and the Shakespeare performances at
the Empress Theatre this week, several members are unable to attend the
Studio Olub meeting, announced tor
Thursday, November 22, which has
been Of necessity Indefinitely postponed. A meeting may be held on or
about December 22, immediately after
the examinations. Members are requested to watch the notice-boards
aud letter racks during the next three
weeks for further unnouncemtnes.
Undergraduate Nurses'
The annual tea of the Undergraduate IS'urae.s' Society of the University
will be held at the home of Mlsn
Edith Tlsdall, 3S09 Osier Avenue, on
Saturday, November 24, from four till
six o'clock.
Take No. 7 car, get off at Balfour
Avenue, walk tour blocks.
University Women's Club
Madame Sanderson of Victoria
College will be the guest of honor at
a meeting, Tuesday evening, November 20, of the University Womens'
Club, at the home of Mrs. J. Farrls.
Engineering Institute
C. WTColwln, M.A.I.E.E., will give
an address on the Alouette Power
House on Wednesday aoon, November 28th, Jn Applied Science 100.
This power house ls the largest automatic station In Canada and one of
the largest ln the world, Involving
many novel features.
W.A.A. Will Discuss
Grass Hockey
There will be o general xr >etlng of
th.e Women's Athletic Association tn
Arts 100 at 12:15 on Monday, November 26. This meeting ts for the purpose of discussing that, "Grass Hookey be brought up to the status of a
minor sport." The Victoria Invasion,
the success ot which depends to a
great extent on the Women's Athletic Executive will also be discussed.
Varsity Represented at
The University was represented
by Dean Brock, Dean Bollert, and
Mrs. Clement, at the celebration of the
Imperial Coronation held last Saturday evening ln the Hotel Vancouver,
by the Japanese Counsul and Mrs.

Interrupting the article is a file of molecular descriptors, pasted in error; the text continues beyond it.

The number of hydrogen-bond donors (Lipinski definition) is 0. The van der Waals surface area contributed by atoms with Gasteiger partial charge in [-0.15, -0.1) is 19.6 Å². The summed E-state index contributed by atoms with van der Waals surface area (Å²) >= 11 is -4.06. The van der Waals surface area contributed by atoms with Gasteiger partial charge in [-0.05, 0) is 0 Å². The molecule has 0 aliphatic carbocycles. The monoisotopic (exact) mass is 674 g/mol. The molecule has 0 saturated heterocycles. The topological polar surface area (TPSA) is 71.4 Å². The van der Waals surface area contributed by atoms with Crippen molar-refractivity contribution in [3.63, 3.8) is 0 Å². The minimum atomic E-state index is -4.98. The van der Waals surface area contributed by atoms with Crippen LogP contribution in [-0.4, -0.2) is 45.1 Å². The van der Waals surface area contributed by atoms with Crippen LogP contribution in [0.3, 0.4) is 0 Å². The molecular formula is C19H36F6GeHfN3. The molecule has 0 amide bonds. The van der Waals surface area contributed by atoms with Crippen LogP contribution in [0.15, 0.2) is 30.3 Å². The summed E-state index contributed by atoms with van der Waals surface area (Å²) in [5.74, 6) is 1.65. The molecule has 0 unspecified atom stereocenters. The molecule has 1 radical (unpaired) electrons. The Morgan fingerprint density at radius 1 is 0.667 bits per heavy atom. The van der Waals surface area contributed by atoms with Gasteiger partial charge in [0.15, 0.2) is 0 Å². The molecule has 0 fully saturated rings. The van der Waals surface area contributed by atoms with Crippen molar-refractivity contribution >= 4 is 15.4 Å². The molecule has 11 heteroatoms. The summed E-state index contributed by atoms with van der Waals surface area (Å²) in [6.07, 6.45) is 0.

Taychlchi Fukuma.
English Rugby
Comes to Fore
The Bnglish Rugby team which last
Saturday shook the jinx off its
trail and defeated the heavy Firemen
team expects to add another win to
Us oredit when it meets the Ex-Techs
on Lower Brockton Point to-morrow,
The way the jinx has been shaken
off is not through any fantastical,
magical operations, but by consistent
training and practice. Although the
Miller Cup this year, they will finish
team has no chance of retaining the
well up ln the standing and have
bright prospects of capturing the McKechnie and Tlsdall trophies.
Estabrook will not be in the line*
up Saturday as he is still suffering
trom injuries received two weeks ago,
but McNeil has been showing up well
In practice, and is to be depended on
to turn In a good game. All the other
regulars are expected to be in their
positions snd the coach is confident
of victory although a hard battle is
anticipated. The game is scheduled
to start at 8.00 o'clock.
Varsily Swimmers Lose Meet
Varsity swimmers went down to a
60-68 defeat, when they clashed with
Meralomas on Wednesday night. Meralomas had the edge ail the way
through and captured most of the
firsts. For Varsity, Marjorie Peel
featured the outstanding event of the
evening when she won the 100 yds.
ladies free style by a large margin.